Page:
Broadcasting, Youth Work

Mental radio

My interest in mental health has only been recent, but has been an interesting journey into educating myself and others, as well as supporting them, in such a key area. Never did I think that I’d play a crucial role in this field so soon.

Anyone who is anyone will have been following my blogs (OK, so perhaps I’m not that great but we all need a bit of self-affirmation from time to time).

In one of those moments when life is having a lull and you’re not quite sure which direction you’re going in, along comes something a bit different that’s been staring you in the face for a while. You just needed someone to wave madly at you and say ‘coo-eee, over here. Yes, you. Did you know how capable and clever you are? You didn’t? Right, then listen up!’

I had one of those moments recently. I’d just got back into the broadcasting after a few weeks absence for personal reasons that I shan’t bore you with here, but having been doing my bit for Oxford’s patients for more than a decade, and hearing my developing interest in mental health, I was approached at the end of my evening broadcast this week by our new Programme Controller who is keen for me to produce my own series of programmes around the subject.

I was taken aback. There are no doubt many more people much more qualified than I to do this, but he has entrusted me with a crucial broadcast subject. I’ve so much on my plate at the moment, how on earth do I do it? No need to panic. I’ve a year to research, design, pitch, and get the green light.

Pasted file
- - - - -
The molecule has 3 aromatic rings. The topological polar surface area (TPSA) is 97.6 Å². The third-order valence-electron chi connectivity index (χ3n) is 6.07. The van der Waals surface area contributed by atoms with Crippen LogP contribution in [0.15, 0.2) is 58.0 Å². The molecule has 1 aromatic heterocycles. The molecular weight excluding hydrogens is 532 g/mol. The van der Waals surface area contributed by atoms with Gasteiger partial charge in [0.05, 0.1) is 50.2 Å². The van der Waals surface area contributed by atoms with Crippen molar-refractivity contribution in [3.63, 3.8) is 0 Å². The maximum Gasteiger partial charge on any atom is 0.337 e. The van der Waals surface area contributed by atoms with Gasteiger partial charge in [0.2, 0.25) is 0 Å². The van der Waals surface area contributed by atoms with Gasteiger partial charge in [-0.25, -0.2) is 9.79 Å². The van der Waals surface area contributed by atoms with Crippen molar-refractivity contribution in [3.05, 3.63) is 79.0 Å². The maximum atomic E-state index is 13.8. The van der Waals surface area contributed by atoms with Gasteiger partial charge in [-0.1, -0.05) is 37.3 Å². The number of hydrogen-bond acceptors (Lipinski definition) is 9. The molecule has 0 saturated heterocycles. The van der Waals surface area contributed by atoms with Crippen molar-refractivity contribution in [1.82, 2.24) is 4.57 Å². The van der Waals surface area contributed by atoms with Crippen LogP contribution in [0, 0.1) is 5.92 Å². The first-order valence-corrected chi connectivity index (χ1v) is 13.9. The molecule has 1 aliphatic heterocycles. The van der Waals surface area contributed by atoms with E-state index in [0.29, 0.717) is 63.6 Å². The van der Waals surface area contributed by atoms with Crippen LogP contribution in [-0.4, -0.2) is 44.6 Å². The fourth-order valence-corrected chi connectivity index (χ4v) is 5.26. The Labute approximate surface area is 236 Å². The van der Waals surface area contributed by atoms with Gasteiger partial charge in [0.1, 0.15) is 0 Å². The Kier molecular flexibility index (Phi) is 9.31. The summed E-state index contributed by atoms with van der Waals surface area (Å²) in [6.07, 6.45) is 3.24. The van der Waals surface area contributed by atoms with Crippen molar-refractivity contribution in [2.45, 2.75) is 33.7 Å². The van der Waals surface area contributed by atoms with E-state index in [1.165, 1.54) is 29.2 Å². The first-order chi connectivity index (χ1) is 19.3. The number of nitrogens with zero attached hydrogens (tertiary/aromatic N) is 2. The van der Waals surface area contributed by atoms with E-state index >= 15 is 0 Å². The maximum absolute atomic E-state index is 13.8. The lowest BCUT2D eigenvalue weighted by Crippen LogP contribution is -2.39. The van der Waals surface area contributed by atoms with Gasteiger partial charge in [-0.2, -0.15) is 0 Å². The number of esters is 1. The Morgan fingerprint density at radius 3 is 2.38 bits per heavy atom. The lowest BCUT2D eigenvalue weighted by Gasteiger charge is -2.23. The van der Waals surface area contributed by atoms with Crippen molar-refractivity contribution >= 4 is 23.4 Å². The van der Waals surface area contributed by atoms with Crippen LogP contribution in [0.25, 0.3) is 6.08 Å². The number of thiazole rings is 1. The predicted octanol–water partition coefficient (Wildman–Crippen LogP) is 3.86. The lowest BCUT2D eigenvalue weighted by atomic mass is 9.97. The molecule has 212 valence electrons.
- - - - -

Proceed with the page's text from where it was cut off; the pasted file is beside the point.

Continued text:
Sometimes in life, things come and find you when you least expect them. I know it’s a cliche, but perhaps things do happen for a reason. So, Summer 2017 could see me introducing a brand new programme to Oxford’s Hospital’s. Excited? Too right. Whilst I love my regular co-host to pieces, there is no greater thrill in broadcasting than your own show.

Now all I need to do is select my content, design the programme, and of course, come up with a catchy programme name. Perhaps you’ve ideas of what could be included? I’m thinking guests, healthcare professionals, and so on are key, but what else? I’d love to hear from anybody who has lived with or is living with a mental health condition to know their views on what they think would help us spread the word.

Not only is this a great opportunity for me in being able to share mental health experiences with others, but also develop my love of broadcasting further in what will be a key year in the station’s history, as it celebrates half a century providing a free service to the patients of Oxford’s hospitals. The impact study of Hospital Broadcasting released earlier this year noted six key areas that Hospital Radio helps with, as below.

  • A sense of belonging
  • Feeling like an individual
  • Health & wellbeing
  • Entertainment
  • Social interaction
  • Calming & reassuring

All of which, in my experience, have also proven to be crucial in improving how mental health patients feel.

Perhaps this will be the start of something great?

 

Read the full impact study here

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